The Digitization of History
Notes from the talk at Trinity Hall, May 28 2008:

Research in a digital age - experience from The National Archives

Speakers: Natalie Ceeney (Chief Executive, The National Archives) and David Thomas (Director of Technology and Chief Information Officer, The National Archives)

Chair: Melissa Lane (University Senior Lecturer in History at Cambridge University, Associate Director of the Centre, and a Fellow of King's College Cambridge)

The Centre was delighted to host Natalie Ceeney and David Thomas (Director of Technology and Chief Information Officer, The National Archives) for their talk and discussion about the ways in which digitization is changing the discipline of history. The scale and vision of The National Archives’ efforts illustrates how critical it is for historians to engage with digital debates, divides and decision-making. They came inviting comments and debate from the audience, asking us to focus in particular on the following questions:

Has there been discernible change in the way academics are using digital resources?
What do you perceive to be the challenges and limitations of what we’ve described?
Will digital research encourage the humanities to become collaborative in the same way as scientific research?

We have selected some key issues of particular relevance to the historical community from a rich presentation for further discussion:

1. Born-digital records: the archive of the future
a. One of the questions which Ceeney suggested would most occupy ‘historians of the future’ is that of ‘born-digital’ records – records such as emails, agendas, memos and government directives which are never published on paper. The necessity of ‘weeding’ the large volumes of purely digital records which come into TNA’s purview has forced the archives to rethink many of the assumptions which govern paper archives, prompting new engagement with guidelines for preservation.

2. Digital search capabilities and TNA’s ‘access agenda’
a. The National Archives (TNA) is governed by Crown copyright, which allows them to take a more liberal approach to digitization of content. Because TNA have been able to embrace the concept of the digital archive more easily than most libraries, they have also been in a unique position to assess the impact of digitization on research methods. Even so, aggressive digitization can only ever hope to reach a small fraction of the archive’s vast collections: while over 80 million National Archives documents were delivered digitally in 2007 (against 37 million in 2005), and TNA hopes to provide over 100 million documents via download by 2012, these numbers represent only 5-8% of an estimated 175km of shelving. An astonishing 70% of records are inadequately catalogued and thus enormous portions of the archive remain unresearched. As such, the digitization initiative at TNA is at heart about the possibilities of searching and cataloguing huge swathes of hand-written records more effectively. TNA’s ‘accessibility’ agenda encompasses ‘traditional’ dilemmas of information science as well as the challenges of ‘born digital’ records and digital document delivery systems.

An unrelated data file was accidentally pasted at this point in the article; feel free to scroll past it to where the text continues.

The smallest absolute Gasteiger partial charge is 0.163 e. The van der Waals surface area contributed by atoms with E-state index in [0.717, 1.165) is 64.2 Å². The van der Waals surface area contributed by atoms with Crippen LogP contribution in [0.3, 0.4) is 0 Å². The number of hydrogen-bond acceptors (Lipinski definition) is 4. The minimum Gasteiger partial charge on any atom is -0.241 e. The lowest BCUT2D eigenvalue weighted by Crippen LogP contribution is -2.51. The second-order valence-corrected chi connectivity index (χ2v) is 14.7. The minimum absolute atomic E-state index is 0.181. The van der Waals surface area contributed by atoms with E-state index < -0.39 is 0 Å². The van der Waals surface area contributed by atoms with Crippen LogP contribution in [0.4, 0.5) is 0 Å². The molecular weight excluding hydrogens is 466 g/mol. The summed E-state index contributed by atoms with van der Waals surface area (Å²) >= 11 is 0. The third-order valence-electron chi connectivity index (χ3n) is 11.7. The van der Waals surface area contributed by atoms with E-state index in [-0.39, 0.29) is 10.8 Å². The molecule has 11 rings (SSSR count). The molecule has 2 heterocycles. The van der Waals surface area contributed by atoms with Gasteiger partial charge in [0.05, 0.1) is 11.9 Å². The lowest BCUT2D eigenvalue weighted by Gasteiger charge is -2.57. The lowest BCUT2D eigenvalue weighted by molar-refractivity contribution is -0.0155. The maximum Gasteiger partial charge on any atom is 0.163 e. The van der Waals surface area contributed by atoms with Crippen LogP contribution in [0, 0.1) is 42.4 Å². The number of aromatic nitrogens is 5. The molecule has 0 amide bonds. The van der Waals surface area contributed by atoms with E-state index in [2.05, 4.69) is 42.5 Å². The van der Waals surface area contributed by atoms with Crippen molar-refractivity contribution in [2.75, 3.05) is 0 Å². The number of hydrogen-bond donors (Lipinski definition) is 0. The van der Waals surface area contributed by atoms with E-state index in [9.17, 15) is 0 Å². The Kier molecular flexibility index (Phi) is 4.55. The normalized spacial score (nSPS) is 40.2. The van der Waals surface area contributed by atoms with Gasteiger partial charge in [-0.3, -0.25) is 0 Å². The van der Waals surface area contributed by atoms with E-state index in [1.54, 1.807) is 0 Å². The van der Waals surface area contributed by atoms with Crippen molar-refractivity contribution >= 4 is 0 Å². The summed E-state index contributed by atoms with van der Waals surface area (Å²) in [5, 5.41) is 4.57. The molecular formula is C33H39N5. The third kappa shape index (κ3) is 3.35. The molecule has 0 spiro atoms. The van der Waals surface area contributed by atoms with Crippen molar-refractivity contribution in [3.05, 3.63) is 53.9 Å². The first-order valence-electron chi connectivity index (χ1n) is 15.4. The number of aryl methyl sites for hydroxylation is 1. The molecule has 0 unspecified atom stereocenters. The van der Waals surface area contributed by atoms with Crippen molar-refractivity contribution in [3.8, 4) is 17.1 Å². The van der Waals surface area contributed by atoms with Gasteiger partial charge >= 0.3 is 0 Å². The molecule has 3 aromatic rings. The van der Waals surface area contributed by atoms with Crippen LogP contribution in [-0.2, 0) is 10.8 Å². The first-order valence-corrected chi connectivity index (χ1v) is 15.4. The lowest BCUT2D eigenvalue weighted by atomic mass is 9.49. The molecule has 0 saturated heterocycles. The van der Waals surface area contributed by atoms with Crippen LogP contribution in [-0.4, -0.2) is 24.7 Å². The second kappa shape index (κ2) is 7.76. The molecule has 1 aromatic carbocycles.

b. Search & serendipity: One aspect of TNA’s digital catalogue which should appeal to historians is the ability of the system to mimic the experience of ‘browsing the stacks’ of the physical archive. Historians have long exploited serendipitous discoveries made while walking among long rows of shelving, an excellent means of discovering similar material which may not have appeared in a bibliographic reference.

c. User behaviour remains a chief interest of TNA’s directors. Both speakers were interested by the increasingly blurred boundaries between the academic researcher and the amateur genealogist. The new methods of access that TNA provides do offer a rival strategy to Google’s deliberate anti-academic flat-search system. Yet both Ceeney and Thomas suggested that historians have as a group been somewhat reticent about joining in dialogue with TNA about their needs and ideas, more often acting as passive users or registering discontent with particular solutions after the fact. (‘Your Archives’ is available at: http://yourarchives.nationalarchives.gov.uk/ )

3. The ‘mash-up’ and web 2.0
a. Thomas focussed on the possibilities of the ‘next edition’ of the web, in particular the potential of the ‘mash up’ as a tool for historical teaching and research. The mash-up links embedded media files with the ‘wisdom of crowds’ approach that Wikipedia has made famous, turning viewers into participants whose responses to the mash-up themselves become a part of the archive. One interesting example of this approach which Thomas mentioned is the Vietnam Veteran’s Memorial project (at http://go.footnote.com/thewall/ ), a public-private partnership which joins US National Archives’ military and photographic records with National Geographic photographs of the memorial, individual’s memories and stories, and media coverage. TNA has also implemented a wiki system to supplement the official catalogue, allowing users to share expertise and experience of the archive with each other. Keeping in mind the vast swathes of ‘unresearched archive’ which Ceeney mentioned, the wiki provides an interactive forum which allows viewers to become cataloguers. Far from ‘hoarding’ knowledge of particular collections, TNA has found that researchers have been generous with their specialist experience.